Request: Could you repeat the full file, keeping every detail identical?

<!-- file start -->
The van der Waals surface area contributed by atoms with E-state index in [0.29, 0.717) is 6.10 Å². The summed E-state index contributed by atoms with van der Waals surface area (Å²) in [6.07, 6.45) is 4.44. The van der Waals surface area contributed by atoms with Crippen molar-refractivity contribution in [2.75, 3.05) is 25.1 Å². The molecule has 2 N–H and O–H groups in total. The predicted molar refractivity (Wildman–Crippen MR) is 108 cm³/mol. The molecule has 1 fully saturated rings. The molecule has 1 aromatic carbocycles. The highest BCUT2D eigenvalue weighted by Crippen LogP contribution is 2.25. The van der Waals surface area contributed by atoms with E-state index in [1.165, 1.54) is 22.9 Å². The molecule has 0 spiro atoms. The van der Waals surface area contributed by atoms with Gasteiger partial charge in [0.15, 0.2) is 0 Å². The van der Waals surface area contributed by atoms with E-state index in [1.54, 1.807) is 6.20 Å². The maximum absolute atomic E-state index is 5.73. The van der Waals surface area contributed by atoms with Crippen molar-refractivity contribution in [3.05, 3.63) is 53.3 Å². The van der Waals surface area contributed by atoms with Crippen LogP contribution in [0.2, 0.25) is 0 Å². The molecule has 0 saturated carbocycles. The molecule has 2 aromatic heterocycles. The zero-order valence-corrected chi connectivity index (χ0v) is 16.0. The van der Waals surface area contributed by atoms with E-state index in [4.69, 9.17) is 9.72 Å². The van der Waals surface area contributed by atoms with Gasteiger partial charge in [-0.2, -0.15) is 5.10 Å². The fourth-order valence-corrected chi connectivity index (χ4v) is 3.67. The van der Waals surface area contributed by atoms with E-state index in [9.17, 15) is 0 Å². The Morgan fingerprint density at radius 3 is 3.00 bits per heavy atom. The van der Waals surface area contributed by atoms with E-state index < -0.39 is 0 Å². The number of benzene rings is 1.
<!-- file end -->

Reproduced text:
The van der Waals surface area contributed by atoms with E-state index in [0.29, 0.717) is 6.10 Å². The summed E-state index contributed by atoms with van der Waals surface area (Å²) in [6.07, 6.45) is 4.44. The van der Waals surface area contributed by atoms with Crippen molar-refractivity contribution in [2.75, 3.05) is 25.1 Å². The molecule has 2 N–H and O–H groups in total. The predicted molar refractivity (Wildman–Crippen MR) is 108 cm³/mol. The molecule has 1 fully saturated rings. The molecule has 1 aromatic carbocycles. The highest BCUT2D eigenvalue weighted by Crippen LogP contribution is 2.25. The van der Waals surface area contributed by atoms with E-state index in [1.165, 1.54) is 22.9 Å². The molecule has 0 spiro atoms. The van der Waals surface area contributed by atoms with Gasteiger partial charge in [0.15, 0.2) is 0 Å². The van der Waals surface area contributed by atoms with E-state index in [1.54, 1.807) is 6.20 Å². The maximum absolute atomic E-state index is 5.73. The van der Waals surface area contributed by atoms with Crippen molar-refractivity contribution in [3.05, 3.63) is 53.3 Å². The van der Waals surface area contributed by atoms with Crippen LogP contribution in [0.2, 0.25) is 0 Å². The molecule has 0 saturated carbocycles. The molecule has 2 aromatic heterocycles. The zero-order valence-corrected chi connectivity index (χ0v) is 16.0. The van der Waals surface area contributed by atoms with E-state index in [4.69, 9.17) is 9.72 Å². The van der Waals surface area contributed by atoms with Gasteiger partial charge in [-0.2, -0.15) is 5.10 Å². The fourth-order valence-corrected chi connectivity index (χ4v) is 3.67. The van der Waals surface area contributed by atoms with E-state index in [9.17, 15) is 0 Å². The Morgan fingerprint density at radius 3 is 3.00 bits per heavy atom. The van der Waals surface area contributed by atoms with E-state index < -0.39 is 0 Å². The number of benzene rings is 1.